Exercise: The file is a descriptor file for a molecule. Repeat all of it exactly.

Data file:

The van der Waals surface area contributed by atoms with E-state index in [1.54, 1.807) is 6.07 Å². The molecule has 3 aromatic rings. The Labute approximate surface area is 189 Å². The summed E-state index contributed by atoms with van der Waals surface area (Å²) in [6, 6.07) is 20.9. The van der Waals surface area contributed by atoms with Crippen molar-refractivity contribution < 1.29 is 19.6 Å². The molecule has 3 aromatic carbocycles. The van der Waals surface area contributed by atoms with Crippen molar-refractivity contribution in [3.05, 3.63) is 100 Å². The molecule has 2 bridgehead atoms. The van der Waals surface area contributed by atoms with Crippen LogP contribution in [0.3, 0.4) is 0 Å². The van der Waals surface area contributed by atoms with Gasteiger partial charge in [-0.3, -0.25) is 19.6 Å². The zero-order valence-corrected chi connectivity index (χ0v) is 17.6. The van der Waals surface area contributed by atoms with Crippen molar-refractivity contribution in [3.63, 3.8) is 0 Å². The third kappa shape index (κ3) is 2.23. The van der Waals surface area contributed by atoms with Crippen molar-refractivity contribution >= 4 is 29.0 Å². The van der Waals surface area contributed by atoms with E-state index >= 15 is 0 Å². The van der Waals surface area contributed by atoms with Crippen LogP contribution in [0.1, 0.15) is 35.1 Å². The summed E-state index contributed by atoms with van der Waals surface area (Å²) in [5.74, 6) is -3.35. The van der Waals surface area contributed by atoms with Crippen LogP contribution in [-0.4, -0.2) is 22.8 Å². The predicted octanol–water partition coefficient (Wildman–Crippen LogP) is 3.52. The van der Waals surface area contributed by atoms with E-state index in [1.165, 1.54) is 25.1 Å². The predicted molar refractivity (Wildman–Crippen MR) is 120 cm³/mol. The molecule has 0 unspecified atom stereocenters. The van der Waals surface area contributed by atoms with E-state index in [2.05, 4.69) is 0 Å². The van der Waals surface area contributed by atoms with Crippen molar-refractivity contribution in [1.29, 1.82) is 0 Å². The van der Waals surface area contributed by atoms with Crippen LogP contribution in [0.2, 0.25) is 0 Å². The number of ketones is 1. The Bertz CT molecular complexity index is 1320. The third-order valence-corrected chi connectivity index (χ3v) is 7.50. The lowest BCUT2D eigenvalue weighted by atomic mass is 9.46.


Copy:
The van der Waals surface area contributed by atoms with E-state index in [1.54, 1.807) is 6.07 Å². The molecule has 3 aromatic rings. The Labute approximate surface area is 189 Å². The summed E-state index contributed by atoms with van der Waals surface area (Å²) in [6, 6.07) is 20.9. The van der Waals surface area contributed by atoms with Crippen molar-refractivity contribution < 1.29 is 19.6 Å². The molecule has 3 aromatic carbocycles. The van der Waals surface area contributed by atoms with Crippen molar-refractivity contribution in [3.05, 3.63) is 100 Å². The molecule has 2 bridgehead atoms. The van der Waals surface area contributed by atoms with Crippen LogP contribution in [0.3, 0.4) is 0 Å². The van der Waals surface area contributed by atoms with Gasteiger partial charge in [-0.3, -0.25) is 19.6 Å². The zero-order valence-corrected chi connectivity index (χ0v) is 17.6. The van der Waals surface area contributed by atoms with Crippen molar-refractivity contribution in [3.63, 3.8) is 0 Å². The third kappa shape index (κ3) is 2.23. The van der Waals surface area contributed by atoms with Crippen molar-refractivity contribution >= 4 is 29.0 Å². The van der Waals surface area contributed by atoms with E-state index >= 15 is 0 Å². The van der Waals surface area contributed by atoms with Crippen LogP contribution in [0.1, 0.15) is 35.1 Å². The summed E-state index contributed by atoms with van der Waals surface area (Å²) in [5.74, 6) is -3.35. The van der Waals surface area contributed by atoms with Crippen LogP contribution in [-0.4, -0.2) is 22.8 Å². The predicted octanol–water partition coefficient (Wildman–Crippen LogP) is 3.52. The van der Waals surface area contributed by atoms with E-state index in [1.165, 1.54) is 25.1 Å². The predicted molar refractivity (Wildman–Crippen MR) is 120 cm³/mol. The molecule has 0 unspecified atom stereocenters. The van der Waals surface area contributed by atoms with E-state index in [2.05, 4.69) is 0 Å². The van der Waals surface area contributed by atoms with Crippen molar-refractivity contribution in [1.29, 1.82) is 0 Å². The van der Waals surface area contributed by atoms with Crippen LogP contribution in [0.2, 0.25) is 0 Å². The number of ketones is 1. The Bertz CT molecular complexity index is 1320. The third-order valence-corrected chi connectivity index (χ3v) is 7.50. The lowest BCUT2D eigenvalue weighted by atomic mass is 9.46.